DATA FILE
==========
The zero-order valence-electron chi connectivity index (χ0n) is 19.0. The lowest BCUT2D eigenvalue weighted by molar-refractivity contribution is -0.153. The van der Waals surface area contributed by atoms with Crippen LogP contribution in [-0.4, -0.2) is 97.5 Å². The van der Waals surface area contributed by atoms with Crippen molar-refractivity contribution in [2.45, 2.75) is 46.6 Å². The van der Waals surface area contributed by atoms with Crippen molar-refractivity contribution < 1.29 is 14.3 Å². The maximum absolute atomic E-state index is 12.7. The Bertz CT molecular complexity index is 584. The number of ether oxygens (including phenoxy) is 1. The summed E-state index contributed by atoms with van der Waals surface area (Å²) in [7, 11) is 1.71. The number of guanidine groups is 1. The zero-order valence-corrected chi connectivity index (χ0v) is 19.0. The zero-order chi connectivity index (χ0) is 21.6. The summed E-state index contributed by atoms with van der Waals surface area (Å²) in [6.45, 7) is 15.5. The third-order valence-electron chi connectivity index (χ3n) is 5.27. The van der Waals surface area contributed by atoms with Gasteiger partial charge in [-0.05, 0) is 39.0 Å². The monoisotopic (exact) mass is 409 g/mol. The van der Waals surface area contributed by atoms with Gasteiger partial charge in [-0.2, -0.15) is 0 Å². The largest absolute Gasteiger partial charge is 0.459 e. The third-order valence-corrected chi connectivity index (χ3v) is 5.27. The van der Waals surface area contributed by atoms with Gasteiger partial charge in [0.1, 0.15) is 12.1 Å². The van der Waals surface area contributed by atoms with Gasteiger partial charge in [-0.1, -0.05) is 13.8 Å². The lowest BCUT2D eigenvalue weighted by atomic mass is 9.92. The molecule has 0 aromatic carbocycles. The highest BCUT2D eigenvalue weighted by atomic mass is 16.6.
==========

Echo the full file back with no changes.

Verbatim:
The zero-order valence-electron chi connectivity index (χ0n) is 19.0. The lowest BCUT2D eigenvalue weighted by molar-refractivity contribution is -0.153. The van der Waals surface area contributed by atoms with Crippen LogP contribution in [-0.4, -0.2) is 97.5 Å². The van der Waals surface area contributed by atoms with Crippen molar-refractivity contribution in [2.45, 2.75) is 46.6 Å². The van der Waals surface area contributed by atoms with Crippen molar-refractivity contribution < 1.29 is 14.3 Å². The maximum absolute atomic E-state index is 12.7. The Bertz CT molecular complexity index is 584. The number of ether oxygens (including phenoxy) is 1. The summed E-state index contributed by atoms with van der Waals surface area (Å²) in [7, 11) is 1.71. The number of guanidine groups is 1. The zero-order valence-corrected chi connectivity index (χ0v) is 19.0. The zero-order chi connectivity index (χ0) is 21.6. The summed E-state index contributed by atoms with van der Waals surface area (Å²) in [6.45, 7) is 15.5. The third-order valence-electron chi connectivity index (χ3n) is 5.27. The van der Waals surface area contributed by atoms with Gasteiger partial charge in [-0.05, 0) is 39.0 Å². The monoisotopic (exact) mass is 409 g/mol. The van der Waals surface area contributed by atoms with Gasteiger partial charge in [-0.2, -0.15) is 0 Å². The largest absolute Gasteiger partial charge is 0.459 e. The third-order valence-corrected chi connectivity index (χ3v) is 5.27. The van der Waals surface area contributed by atoms with Gasteiger partial charge in [0.1, 0.15) is 12.1 Å². The van der Waals surface area contributed by atoms with Gasteiger partial charge in [-0.1, -0.05) is 13.8 Å². The lowest BCUT2D eigenvalue weighted by atomic mass is 9.92. The molecule has 0 aromatic carbocycles. The highest BCUT2D eigenvalue weighted by atomic mass is 16.6.